Google loses appeal in Street View Wi-Fi collection case -- right or wrong?

Google faces claims for damages from people who had personal data collected from their wireless networks as the company gathered information for its Street View service. Google had previously claimed that emails, usernames and passwords had been collected unintentionally, but the appeal ruling means that the company is not exempt from liability under the federal Wiretap Act.

Back in 2010, Google admitted that data such as network SSIDs and MAC addresses were collected along with photos. In this blog post the company denied that it pulled "payload data" (essentially the data that is being sent over the networks) but it was later revealed that "Google did indeed collect (and store) this information from unencrypted Wi-Fi networks". A full report is available to read online. Google was required to delete this data, and indeed did so.

But this did not stop the court cases from groups of people who felt that their privacy had been invaded. Google tried to claim that its collection of data was exempt from the Wiretap Act but this was rejected because "data transmitted over a Wi-Fi network is not an 'electronic communication' that is 'readily accessible to the general public'". The ruling in the Joffe vs Google case can be read in full online -- including the reminder that Google was found to have collected 600GB of data transmitted over wireless networks in 30 countries.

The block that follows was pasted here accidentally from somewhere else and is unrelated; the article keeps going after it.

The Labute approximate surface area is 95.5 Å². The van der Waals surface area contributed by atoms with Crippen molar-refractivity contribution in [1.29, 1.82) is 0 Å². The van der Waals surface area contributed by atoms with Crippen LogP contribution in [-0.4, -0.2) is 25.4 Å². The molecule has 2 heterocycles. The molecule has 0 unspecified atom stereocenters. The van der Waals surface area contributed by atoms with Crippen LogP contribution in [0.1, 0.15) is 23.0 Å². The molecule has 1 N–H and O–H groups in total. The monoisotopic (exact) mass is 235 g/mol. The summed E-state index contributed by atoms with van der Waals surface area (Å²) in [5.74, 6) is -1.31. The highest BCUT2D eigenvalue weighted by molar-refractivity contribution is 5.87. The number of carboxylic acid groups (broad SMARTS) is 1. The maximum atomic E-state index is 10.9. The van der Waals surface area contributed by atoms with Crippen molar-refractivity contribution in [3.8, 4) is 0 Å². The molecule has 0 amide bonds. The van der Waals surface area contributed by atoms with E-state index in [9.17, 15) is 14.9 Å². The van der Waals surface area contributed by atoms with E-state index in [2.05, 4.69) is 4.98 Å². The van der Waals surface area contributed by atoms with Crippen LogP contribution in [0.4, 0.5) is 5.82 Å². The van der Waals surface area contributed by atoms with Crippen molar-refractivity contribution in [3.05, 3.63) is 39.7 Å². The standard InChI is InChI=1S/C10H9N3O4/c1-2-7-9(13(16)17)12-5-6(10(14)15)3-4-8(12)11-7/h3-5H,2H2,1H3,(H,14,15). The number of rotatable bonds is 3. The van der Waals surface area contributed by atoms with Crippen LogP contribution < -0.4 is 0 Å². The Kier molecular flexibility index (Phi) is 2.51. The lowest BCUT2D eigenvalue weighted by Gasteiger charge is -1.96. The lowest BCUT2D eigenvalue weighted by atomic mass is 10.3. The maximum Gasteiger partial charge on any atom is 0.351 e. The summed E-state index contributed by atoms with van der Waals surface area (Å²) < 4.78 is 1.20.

Google has thus far had little to say on the ruling, but a spokesperson told me, "We are disappointed in the Ninth Circuit's decision and are considering our next steps".

The court decision led to some lively debate here at BetaNews. I'll leave things anonymous for now, but it was suggested by one member of the team that there was no problem with Google gathering data from a public place assuming there was no encryption to bypass. Another argument that cropped up was that Google could not be considered to have been wiretapping as it collected the data without meaning to.

The counter argument was that Google should have been fully aware of exactly what data it was collecting whilst travelling the streets of the world. Breaking the law by accident, or unintentionally, is still breaking the law -- and it's only right to expect an appropriate punishment to be handed out.

The appeal ruling says it would be "absurd" to consider emails and other data sent over an unencrypted network to be "readily accessible to the public", so it is fair to assume that software had to be written that was capable of harvesting this specific information.

We'd be interested to hear what you make of it all. Should Google be penalized for the "unintentional" collection of data? Is data transmitted over an unsecured Wi-Fi connection fair game?

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